Kay volunteers at the Dane County Humane Society (DCHS) and found Jesse, a Maltese mix, when she came in as a stray. Surprisingly, no one claimed the calm, sweet one-year-old dog and Kay scooped her up.
At Kay’s home, Jesse, now approximately two years old, joins Maggie, a Dachshund mix, and Chester, a Shih Tzu mix, who were also adopted from DCHS.
Kay is open to visiting a wide variety of facilities, but is mostly interested in the Sauk Prairie Hospital (near her home in Mazomanie) and the Read With Me program.
At DCHS, Kay works with newly admitted dogs and those in the behavior modification program. She also enjoys exercise and reading.
Our Wonderful Visits
Jessie and I have had so many wonderful visits. All of our visits to the UW campus and Edgewood College are amazing. The students appreciate our visits so much; it really makes their day. Many of them collect the dogs’ trading cards. One guy at the UW said he felt like a DOC groupie because he checks the calendars regularly and shows up whenever he sees there’s a visit. The welcome-back visit to Allen Centennial Gardens was one of my favorites. There were 13 dog teams and 900 students. We were all busy the whole time. I heard one guy making a phone call near me, and he said to whomever he was calling, “You have to come down here; there are dogs everywhere.”
A couple of visits to Meriter stand out.
We spent time in the psychiatry day room. There were two teenagers, a boy and a girl, in the room. They both got big smiles on their faces when they saw Jessie. The boy’s smile got even bigger when I asked if he wanted her to sit in his lap. He looked like he was in heaven when she rested her head on his arm. It was the same with the girl. She was really missing her dog and was really happy to see Jessie.
Another day, a nurse stopped us in the hall and said a patient had just had surgery that morning and was in a lot of pain. When she asked how he was feeling, he said he’d feel much better if he had his dogs with him. She asked me to stop in his room, and when I did, he was so happy to see her. He said he almost forgot his pain and petting her was exactly what he needed. His wife and daughters got their phones out and started snapping photos and came over to pet her, too. We always feel like the patients appreciate our visits, but this one was especially memorable.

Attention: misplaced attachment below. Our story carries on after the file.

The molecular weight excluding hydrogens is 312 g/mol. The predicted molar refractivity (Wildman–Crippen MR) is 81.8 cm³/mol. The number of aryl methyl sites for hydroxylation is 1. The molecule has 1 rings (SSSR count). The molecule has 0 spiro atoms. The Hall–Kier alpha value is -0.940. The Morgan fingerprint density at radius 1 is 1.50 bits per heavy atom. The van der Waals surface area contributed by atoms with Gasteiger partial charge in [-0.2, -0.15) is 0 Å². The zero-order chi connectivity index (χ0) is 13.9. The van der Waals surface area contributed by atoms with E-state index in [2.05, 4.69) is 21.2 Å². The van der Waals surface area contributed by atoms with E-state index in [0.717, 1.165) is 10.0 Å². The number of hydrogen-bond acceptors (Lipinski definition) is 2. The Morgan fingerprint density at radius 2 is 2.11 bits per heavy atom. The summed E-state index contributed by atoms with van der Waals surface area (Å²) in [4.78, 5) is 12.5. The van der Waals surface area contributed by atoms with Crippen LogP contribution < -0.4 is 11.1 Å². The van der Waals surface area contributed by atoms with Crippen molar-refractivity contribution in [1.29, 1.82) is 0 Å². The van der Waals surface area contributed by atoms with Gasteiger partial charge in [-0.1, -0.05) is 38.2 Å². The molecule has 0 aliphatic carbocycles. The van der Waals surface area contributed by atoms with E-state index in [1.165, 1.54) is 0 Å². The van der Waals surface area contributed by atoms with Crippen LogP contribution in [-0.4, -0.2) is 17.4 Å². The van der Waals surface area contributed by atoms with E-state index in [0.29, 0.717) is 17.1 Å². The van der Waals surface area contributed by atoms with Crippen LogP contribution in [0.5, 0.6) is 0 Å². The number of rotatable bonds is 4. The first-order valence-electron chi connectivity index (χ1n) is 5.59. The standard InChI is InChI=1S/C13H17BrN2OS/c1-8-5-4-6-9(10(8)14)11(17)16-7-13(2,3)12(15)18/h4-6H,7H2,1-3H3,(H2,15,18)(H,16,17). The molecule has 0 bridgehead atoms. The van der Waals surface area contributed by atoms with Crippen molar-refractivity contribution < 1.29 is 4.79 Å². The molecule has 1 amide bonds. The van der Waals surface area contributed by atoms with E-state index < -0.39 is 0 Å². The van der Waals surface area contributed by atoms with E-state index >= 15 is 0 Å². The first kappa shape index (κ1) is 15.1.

Last week, a woman we visited said she was going to get emotional but that it wasn’t that she was sad but rather than she was so happy to have Jessie visit. She went on to tell me all about her dogs from the time she was a child, showed me pictures of the cat she has now, and, with tears in her eyes, she said she hoped we knew the depth of good this does for people.
My Read With Me visits are also really special. I’ve been going to the Lighthouse Christian School, and the kids there are willing to work very hard at their reading when they can read to Jessie. Having a dog makes it so easy to communicate with little ones. When the organizer brought one little girl to me, I could barely hear her say her name. When the organizer left, though, she never stopped talking and just loved Jessie. Another little girl was afraid of dogs, so they brought her to me since Jessie is so little. It took her a while, but eventually she petted Jessie and, at the end, had Jessie in her lap.
This program has been so wonderful for me. I’ve been able to visit to many places and people I would never have had the opportunity to visit without being part of Dogs On Call.
Spring 2020 Newsletter article by Kay & Jessie